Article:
Updated: Sep 20, 2022
Adreanna Parlette once worried that she peaked in high school; now, she’s headed to the Olympic trials.
The Belmont track and field record-breaker will compete in the long jump trials, which will take place Thursday night at the University of Oregon, after she placed within the top 24 long jump athletes in the country.
Parlette is the first Belmont student-athlete to compete in an Olympic trial while also competing for the university.
“It feels like an out-of-body experience,” Parlette said. “I want to do well for Belmont, and I want to do well for myself.”
The long jump trials begin Thursday night, and the top nine qualifiers will go on to compete again on Saturday. Of the two dozen athletes invited to the event, only three will join Team USA at the Summer Olympics in Tokyo.
Parlette’s competitors will include former Olympians, professional track and field athletes and other college students from around the country.
She said the trials are all about “how good you are that day.” In the long jump especially, how well you do depends on tiny adjustments, quick decisions and training for every additional centimeter.
Parlette even has a tape measure on her desk to remind her of the small margin between good and great athletes in the long jump.
But the Nashville native isn’t nervous for the trials — she just wants to be present in a potentially life-changing moment. She’s focused on doing as well as she can in her event, but that’s not the only thing on her mind.
Over the past year, Parlette made a point to focus on her mental health and how it affects her during competition.
She said she used to psych herself out in competition and overthink during her jumps, but when she began to talk about how the sport was affecting her mentally, she found more and more success on the track.
“This game is definitely more mental than it is physical,” she said.
And in a year where competitions were put on hold, it’s taken athletes a lot of work to get back on track.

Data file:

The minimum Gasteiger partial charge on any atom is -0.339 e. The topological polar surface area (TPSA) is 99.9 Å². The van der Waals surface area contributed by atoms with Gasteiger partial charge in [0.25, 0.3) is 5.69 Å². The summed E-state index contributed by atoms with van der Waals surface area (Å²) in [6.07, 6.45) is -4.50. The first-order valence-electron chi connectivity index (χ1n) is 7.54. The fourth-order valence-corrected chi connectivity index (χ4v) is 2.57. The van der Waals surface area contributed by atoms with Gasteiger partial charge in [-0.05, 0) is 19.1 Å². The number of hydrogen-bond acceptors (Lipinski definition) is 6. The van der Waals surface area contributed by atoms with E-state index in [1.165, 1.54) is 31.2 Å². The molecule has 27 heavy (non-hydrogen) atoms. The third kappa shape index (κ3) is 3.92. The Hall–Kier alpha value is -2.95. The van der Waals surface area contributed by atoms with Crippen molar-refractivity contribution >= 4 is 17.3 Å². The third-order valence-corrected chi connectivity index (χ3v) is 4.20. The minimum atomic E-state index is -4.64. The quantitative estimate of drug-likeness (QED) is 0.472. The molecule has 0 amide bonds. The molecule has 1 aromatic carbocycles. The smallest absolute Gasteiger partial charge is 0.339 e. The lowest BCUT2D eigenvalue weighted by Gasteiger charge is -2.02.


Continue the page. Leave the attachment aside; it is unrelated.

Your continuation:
Parlette said that she usually doesn’t train a lot during the summer, but that changed in 2020. She began working during the pandemic’s quiet summer months and arrived back at Belmont for fall conditioning feeling strong and ready, she said.
But she still felt like something was missing, like she needed to seek help for a problem that wasn’t physical.
Parlette joined a group therapy program that met three times per week, and in that group, she found both a strong sense of encouragement and the ability to finally make mental health one of her priorities as an athlete.
Parlette was worried that, when it came to competing, her best days were behind her — but she proved herself wrong over and over again this season at Belmont.
At a March invitational meet at Murray State, Parlette broke the university’s 36-year record by landing a 6.00 meter jump in competition.
The following week, Parlette shattered her own record with a 6.50 meter jump at the Joey Haines Invitational in Missouri.
As she climbed the ranks in the NCAA, Parlette became a contender for the Olympic trials, and she found out on June 15 that she’d be competing for a spot on Team USA.
After completing her undergraduate degree in August, Parlette will return to Belmont to get her master’s in strategic communications and leadership. She’ll use the extra season of eligibility given to athletes after the pandemic to compete with the Bruins for one more season.
She doesn’t know where her track and field career is going to go, but she does know that if she makes it to the Olympics, it will change the direction of her life, she said.
“I haven’t peaked. I’m not done yet.”
Parlette’s event will begin Thursday at 7:45 p.m. CST and will be broadcast on NBCOlympics.com.
This article was written by Sarah Maninger. Photo courtesy of the Belmont Office of Communications.